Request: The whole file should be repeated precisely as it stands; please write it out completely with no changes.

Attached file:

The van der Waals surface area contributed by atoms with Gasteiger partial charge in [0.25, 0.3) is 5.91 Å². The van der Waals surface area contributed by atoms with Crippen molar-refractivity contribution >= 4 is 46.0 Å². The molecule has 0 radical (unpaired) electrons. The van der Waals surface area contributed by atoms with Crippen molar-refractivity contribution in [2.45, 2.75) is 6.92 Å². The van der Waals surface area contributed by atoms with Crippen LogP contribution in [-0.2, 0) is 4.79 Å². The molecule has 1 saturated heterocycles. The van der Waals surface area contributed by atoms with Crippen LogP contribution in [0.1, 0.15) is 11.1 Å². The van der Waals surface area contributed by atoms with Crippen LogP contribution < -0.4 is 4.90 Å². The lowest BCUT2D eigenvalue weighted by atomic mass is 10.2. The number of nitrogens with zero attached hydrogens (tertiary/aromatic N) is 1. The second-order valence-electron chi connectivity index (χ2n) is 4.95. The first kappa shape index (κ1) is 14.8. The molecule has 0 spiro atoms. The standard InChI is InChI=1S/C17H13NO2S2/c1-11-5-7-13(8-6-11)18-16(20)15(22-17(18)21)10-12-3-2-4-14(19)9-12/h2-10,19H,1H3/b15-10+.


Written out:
The van der Waals surface area contributed by atoms with Gasteiger partial charge in [0.25, 0.3) is 5.91 Å². The van der Waals surface area contributed by atoms with Crippen molar-refractivity contribution >= 4 is 46.0 Å². The molecule has 0 radical (unpaired) electrons. The van der Waals surface area contributed by atoms with Crippen molar-refractivity contribution in [2.45, 2.75) is 6.92 Å². The van der Waals surface area contributed by atoms with Crippen LogP contribution in [-0.2, 0) is 4.79 Å². The molecule has 1 saturated heterocycles. The van der Waals surface area contributed by atoms with Crippen LogP contribution in [0.1, 0.15) is 11.1 Å². The van der Waals surface area contributed by atoms with Crippen LogP contribution < -0.4 is 4.90 Å². The lowest BCUT2D eigenvalue weighted by atomic mass is 10.2. The number of nitrogens with zero attached hydrogens (tertiary/aromatic N) is 1. The second-order valence-electron chi connectivity index (χ2n) is 4.95. The first kappa shape index (κ1) is 14.8. The molecule has 0 spiro atoms. The standard InChI is InChI=1S/C17H13NO2S2/c1-11-5-7-13(8-6-11)18-16(20)15(22-17(18)21)10-12-3-2-4-14(19)9-12/h2-10,19H,1H3/b15-10+.